Patient: Indicted cardiologist sends bill, but she still can’t get medical records

Credit: DaytonDailyNews

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Patient: Indicted cardiologist sends bill, but she still can?€™t get medical records

Credit: DaytonDailyNews

The former patient of a cardiologist facing federal health care fraud charges said she was surprised to get a bill on Monday.

This, when she still can’t access her medical records after the office, the Ohio Institute of Cardiac Care, was shut down.

RELATED: Medical records for patients of indicted cardiologist ‘in no man’s land’

Dr. Salim Dahdah and his wife, Cindy, are accused of fraud, according to an affidavit filed in U.S. District Court in Dayton. Multiple patients say this case has caused them trouble.

“It’s very frustrating, especially when you have heart issues. I’ve had heart issues, been Dr. Dahdah’s patient for over 20 years, so he has every record of my issues that I’ve had,” said a woman who declined to be identified. “Every test that I’ve had, stress tests, heart catheterization, everything.”

RELATED: Springfield cardiologist among hundreds charged with health care fraud

She, like another woman who spoke to this news organization two weeks ago, has not been able to access medical records ever since Dahdah’s offices in Springfield and Englewood shut down amid a federal investigation.

In January 2015, investigators raided Dahdah’s practice.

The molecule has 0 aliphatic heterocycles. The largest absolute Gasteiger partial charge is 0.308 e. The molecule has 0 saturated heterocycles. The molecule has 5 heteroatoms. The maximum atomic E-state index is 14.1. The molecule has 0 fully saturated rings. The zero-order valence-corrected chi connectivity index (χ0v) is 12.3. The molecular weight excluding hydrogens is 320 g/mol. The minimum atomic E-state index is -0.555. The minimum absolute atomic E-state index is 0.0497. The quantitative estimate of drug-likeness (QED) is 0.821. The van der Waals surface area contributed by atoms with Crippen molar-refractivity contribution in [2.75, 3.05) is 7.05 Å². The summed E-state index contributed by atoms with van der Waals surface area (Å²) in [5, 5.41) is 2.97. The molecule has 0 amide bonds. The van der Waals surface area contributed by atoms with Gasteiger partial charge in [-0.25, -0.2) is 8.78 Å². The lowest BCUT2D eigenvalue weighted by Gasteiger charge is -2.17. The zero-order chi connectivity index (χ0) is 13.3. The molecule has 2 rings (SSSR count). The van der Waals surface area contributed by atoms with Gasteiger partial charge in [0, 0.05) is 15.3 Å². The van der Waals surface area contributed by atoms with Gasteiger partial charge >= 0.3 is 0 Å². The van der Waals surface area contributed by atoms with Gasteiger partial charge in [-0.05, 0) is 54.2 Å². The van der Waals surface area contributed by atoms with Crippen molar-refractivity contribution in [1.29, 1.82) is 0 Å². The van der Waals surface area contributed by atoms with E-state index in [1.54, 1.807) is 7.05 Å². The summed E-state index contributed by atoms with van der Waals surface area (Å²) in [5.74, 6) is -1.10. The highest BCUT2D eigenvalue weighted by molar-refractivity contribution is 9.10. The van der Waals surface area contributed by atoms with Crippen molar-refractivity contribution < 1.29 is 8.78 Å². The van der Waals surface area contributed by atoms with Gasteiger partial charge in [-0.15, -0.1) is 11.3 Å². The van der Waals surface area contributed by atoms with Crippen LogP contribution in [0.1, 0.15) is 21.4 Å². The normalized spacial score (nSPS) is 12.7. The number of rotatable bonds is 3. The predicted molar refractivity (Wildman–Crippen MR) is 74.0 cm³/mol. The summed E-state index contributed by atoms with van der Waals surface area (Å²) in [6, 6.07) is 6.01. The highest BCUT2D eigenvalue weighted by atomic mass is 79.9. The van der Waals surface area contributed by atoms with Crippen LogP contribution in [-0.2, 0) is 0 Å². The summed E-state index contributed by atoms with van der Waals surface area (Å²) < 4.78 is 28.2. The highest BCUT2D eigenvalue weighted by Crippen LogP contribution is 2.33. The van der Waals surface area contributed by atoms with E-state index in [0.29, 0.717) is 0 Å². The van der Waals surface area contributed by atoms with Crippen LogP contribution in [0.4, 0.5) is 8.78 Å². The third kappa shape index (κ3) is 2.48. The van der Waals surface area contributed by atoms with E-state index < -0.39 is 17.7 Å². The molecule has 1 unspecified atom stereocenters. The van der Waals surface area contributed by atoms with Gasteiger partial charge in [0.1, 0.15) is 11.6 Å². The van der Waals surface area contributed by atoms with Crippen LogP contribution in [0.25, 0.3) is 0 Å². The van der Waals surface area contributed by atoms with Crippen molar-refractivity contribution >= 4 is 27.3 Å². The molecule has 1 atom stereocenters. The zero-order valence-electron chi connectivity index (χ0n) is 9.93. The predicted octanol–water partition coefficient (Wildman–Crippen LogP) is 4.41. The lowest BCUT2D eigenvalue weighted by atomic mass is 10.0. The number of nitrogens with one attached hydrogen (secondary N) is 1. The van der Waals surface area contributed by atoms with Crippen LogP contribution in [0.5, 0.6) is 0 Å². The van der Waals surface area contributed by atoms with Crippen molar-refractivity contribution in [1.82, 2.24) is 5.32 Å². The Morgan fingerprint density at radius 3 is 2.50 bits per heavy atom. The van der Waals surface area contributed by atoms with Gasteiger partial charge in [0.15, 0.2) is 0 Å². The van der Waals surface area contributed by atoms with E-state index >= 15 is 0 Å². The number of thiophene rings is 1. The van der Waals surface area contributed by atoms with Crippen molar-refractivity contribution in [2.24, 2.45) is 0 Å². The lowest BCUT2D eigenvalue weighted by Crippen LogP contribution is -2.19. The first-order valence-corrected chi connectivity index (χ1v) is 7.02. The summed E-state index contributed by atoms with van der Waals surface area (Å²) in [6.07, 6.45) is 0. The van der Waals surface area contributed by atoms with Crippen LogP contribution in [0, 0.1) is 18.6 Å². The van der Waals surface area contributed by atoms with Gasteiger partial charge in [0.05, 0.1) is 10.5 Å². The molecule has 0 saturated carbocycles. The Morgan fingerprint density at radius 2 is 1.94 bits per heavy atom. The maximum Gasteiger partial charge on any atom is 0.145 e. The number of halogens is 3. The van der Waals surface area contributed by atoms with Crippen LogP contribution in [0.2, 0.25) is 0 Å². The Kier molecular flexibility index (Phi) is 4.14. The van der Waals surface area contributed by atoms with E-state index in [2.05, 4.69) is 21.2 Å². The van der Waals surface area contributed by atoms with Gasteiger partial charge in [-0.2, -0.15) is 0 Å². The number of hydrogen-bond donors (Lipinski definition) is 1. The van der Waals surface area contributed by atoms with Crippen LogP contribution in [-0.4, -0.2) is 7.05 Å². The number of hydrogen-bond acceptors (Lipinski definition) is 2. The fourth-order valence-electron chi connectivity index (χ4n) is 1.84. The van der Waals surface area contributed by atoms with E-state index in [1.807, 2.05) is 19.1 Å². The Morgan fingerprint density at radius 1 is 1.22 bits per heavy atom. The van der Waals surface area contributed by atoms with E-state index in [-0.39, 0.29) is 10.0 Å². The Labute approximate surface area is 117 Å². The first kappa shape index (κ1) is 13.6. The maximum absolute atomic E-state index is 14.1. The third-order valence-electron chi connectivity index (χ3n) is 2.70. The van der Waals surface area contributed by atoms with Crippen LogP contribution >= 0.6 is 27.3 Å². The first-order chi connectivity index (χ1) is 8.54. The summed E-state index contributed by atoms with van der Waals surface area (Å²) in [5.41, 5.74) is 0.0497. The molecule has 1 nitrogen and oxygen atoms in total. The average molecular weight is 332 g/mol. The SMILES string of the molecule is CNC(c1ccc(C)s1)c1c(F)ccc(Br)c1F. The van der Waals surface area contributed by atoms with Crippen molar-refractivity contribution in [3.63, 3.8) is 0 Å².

In 2017, he and his wife were among more than 400 indicted nationwide, in what the U.S. Justice Department called a “health care fraud takedown.”

The Dahdahs are accused of fraudulently receiving more than $2 million in Medicare and Medicaid money for allegedly ordering unnecessary tests.

On top of the trouble getting her records, this patient said she was surprised to receive an invoice from the Dahdahs on Monday in the mail.

RELATED: Patients react to fraud indictment of Springfield cardiologist

More surprising was where she was supposed to send her check.

“When I looked up that address, it came up as a personal residence of Mrs. Cindy Dahdah,” she said, which was in Beavercreek.

Also, the invoice did not have a phone number, just the address.

The patient said she called the FBI on Monday but didn’t get any real answers.

“With them still trying to collect money and it going to their personal residence after they’ve been shut down, to me it is kind of crooked,” she said.

Dahdah and his wife are set for trial Oct. 9 in Columbus. They have pleaded not guilty, according to court records.

Their attorney has not returned requests for comment.

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